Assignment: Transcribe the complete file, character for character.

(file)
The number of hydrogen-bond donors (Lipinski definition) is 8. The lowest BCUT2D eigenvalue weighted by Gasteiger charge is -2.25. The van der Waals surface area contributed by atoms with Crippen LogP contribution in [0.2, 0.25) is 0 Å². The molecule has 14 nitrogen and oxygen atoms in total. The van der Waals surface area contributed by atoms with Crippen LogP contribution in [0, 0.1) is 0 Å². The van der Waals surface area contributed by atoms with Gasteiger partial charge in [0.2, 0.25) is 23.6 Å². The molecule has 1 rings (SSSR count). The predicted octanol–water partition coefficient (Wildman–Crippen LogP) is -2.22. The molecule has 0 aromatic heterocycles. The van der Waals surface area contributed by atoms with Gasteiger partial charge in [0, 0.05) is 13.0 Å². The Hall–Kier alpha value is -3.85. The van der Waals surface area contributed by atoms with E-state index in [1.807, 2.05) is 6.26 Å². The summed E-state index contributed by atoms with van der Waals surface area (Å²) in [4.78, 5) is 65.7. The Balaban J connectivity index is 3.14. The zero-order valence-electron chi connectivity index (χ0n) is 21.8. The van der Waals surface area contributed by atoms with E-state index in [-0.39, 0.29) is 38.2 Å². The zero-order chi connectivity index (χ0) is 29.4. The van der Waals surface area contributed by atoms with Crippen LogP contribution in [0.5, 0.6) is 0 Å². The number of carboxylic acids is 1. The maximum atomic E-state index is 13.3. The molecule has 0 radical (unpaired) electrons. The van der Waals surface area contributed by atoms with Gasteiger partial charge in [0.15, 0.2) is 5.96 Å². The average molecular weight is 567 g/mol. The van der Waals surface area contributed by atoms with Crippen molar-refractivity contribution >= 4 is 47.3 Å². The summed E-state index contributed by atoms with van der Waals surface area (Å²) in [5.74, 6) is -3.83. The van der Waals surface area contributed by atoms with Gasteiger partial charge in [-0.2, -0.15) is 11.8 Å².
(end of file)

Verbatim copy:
The number of hydrogen-bond donors (Lipinski definition) is 8. The lowest BCUT2D eigenvalue weighted by Gasteiger charge is -2.25. The van der Waals surface area contributed by atoms with Crippen LogP contribution in [0.2, 0.25) is 0 Å². The molecule has 14 nitrogen and oxygen atoms in total. The van der Waals surface area contributed by atoms with Crippen LogP contribution in [0, 0.1) is 0 Å². The van der Waals surface area contributed by atoms with Gasteiger partial charge in [0.2, 0.25) is 23.6 Å². The molecule has 1 rings (SSSR count). The predicted octanol–water partition coefficient (Wildman–Crippen LogP) is -2.22. The molecule has 0 aromatic heterocycles. The van der Waals surface area contributed by atoms with Gasteiger partial charge in [0, 0.05) is 13.0 Å². The Hall–Kier alpha value is -3.85. The van der Waals surface area contributed by atoms with E-state index in [1.807, 2.05) is 6.26 Å². The summed E-state index contributed by atoms with van der Waals surface area (Å²) in [4.78, 5) is 65.7. The Balaban J connectivity index is 3.14. The zero-order valence-electron chi connectivity index (χ0n) is 21.8. The van der Waals surface area contributed by atoms with E-state index in [-0.39, 0.29) is 38.2 Å². The zero-order chi connectivity index (χ0) is 29.4. The van der Waals surface area contributed by atoms with Crippen LogP contribution in [0.5, 0.6) is 0 Å². The number of carboxylic acids is 1. The maximum atomic E-state index is 13.3. The molecule has 0 radical (unpaired) electrons. The van der Waals surface area contributed by atoms with Gasteiger partial charge in [0.15, 0.2) is 5.96 Å². The average molecular weight is 567 g/mol. The van der Waals surface area contributed by atoms with Crippen molar-refractivity contribution >= 4 is 47.3 Å². The summed E-state index contributed by atoms with van der Waals surface area (Å²) in [5.74, 6) is -3.83. The van der Waals surface area contributed by atoms with Gasteiger partial charge in [-0.2, -0.15) is 11.8 Å².